No derby for gentle souls

The furore over United fans’ recent Liverpool ‘chant’ tells us the depth that tribal rivalries run in football

Paul Hyland

ON the surface, it looks like a standard blogger rant on a Manchester United fans website. Someone called Scott The Red seemed to be defending the Stretford End’s right to abuse Liverpool football club as they see fit.

WITH Hillsborough once again a huge story, it wouldn’t be a good thing to see the most popular Manchester |United fansite pumping rocket fuel onto an already crackling debate.

The Republik of Mancunia, unlike many other fansites, has a lick of organisation to it and a long list of bloggers and blogs which attract the kind of debate you expect on a message board.

Most ordinary mortals would find the content of the blog hard to fathom. History and tradition play a huge part in the interaction between rival clubs and incidents which may have barely registered in the real world are still parsed and debated ferociously when they have long since faded from the public consciousness.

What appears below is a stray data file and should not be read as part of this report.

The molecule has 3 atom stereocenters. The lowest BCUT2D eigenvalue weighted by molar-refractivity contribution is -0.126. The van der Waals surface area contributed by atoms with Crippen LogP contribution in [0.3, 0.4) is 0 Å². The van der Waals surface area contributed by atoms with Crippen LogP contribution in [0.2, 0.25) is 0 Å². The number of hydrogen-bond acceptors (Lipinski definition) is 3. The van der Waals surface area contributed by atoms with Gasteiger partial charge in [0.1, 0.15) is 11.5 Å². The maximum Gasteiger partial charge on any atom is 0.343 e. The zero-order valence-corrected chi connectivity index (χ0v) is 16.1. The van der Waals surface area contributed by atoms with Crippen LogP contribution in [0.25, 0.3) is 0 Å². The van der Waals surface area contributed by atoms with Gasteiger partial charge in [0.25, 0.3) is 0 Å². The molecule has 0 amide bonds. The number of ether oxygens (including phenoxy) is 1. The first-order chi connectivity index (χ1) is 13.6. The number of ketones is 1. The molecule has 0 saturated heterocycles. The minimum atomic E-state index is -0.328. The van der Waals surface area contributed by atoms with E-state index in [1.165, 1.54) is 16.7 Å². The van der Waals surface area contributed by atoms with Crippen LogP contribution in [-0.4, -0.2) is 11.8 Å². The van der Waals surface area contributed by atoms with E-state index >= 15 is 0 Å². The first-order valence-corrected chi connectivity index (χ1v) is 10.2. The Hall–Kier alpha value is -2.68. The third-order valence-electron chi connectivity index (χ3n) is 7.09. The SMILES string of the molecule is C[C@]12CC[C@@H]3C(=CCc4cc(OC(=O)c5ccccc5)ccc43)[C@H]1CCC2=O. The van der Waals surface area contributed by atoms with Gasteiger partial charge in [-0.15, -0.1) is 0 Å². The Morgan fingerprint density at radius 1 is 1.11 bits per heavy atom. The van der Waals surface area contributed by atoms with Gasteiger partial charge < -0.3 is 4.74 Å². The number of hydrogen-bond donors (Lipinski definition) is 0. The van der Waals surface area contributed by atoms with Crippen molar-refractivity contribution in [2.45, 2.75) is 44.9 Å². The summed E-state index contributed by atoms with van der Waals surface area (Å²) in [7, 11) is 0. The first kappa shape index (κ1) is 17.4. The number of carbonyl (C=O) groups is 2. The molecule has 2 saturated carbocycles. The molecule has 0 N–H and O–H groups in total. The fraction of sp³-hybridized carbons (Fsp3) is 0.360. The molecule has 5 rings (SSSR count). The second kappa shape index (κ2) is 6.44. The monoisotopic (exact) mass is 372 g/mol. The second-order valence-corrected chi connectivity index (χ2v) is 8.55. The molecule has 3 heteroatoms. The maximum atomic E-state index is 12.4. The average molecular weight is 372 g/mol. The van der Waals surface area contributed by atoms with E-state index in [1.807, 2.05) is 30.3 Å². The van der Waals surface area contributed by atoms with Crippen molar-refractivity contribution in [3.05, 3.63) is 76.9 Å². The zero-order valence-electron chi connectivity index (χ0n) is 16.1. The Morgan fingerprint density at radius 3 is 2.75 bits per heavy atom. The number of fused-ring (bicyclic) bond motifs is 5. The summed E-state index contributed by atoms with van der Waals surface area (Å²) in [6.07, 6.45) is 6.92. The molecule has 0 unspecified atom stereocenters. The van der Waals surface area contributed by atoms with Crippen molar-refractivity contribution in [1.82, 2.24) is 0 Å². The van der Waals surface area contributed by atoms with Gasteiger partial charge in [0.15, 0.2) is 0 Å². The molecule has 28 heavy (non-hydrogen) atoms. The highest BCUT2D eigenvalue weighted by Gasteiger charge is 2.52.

Without foreknowledge of the depth of bitterness which exists between hardcore Liverpool and Manchester United supporters, it could easily be perceived as a mildly deranged polemic written by someone with too much time on his hands.

When you’re arguing over the fine points of whether a chant painting Luis Suarez as a racist b****** is legitimate and doesn't relate to Hillsborough, as was widely suggested after Manchester United’s game against Wigan, you’re in a place where those with a delicate constitution should not walk.

But Scott The Red has a point. The real issue at stake here is whether a fan is entitled to give full vent to what he considers a legitimate grievance but the rest of the world would stamp with an X-rating and that those who read Hillsborough into every anti-Liverpool chant are misreading the situation.

All the key players in Sunday’s big game have bent over backwards to fall into line with a more general plea to fans to tone down the chanting.

At the heart of that is the universal grief felt by everyone who was alive to watch Hillsborough unfold in all its horror and a deep empathy with the families who lost loved ones in Leppings Lane.


But the debate about what is acceptable and what is not at a football ground is a separate one. Fans will chant and throw miscellaneous abuse towards the opposition on the day or if they’re bored, historic targets feel the brunt.

For many years, a hardcore rump of Ireland fans liked to belt out a few |standard ballads about the IRA when the action on the pitch was poor.

Nobody ever asked them to stop and it seemed like part of the furniture until the world moved on and the chants faded into irrelevancy. That was international football and in this case, they did go away.

But club football’s intensely tribal nature means that many old wounds linger untreated and mainly because nobody feels the need for healing.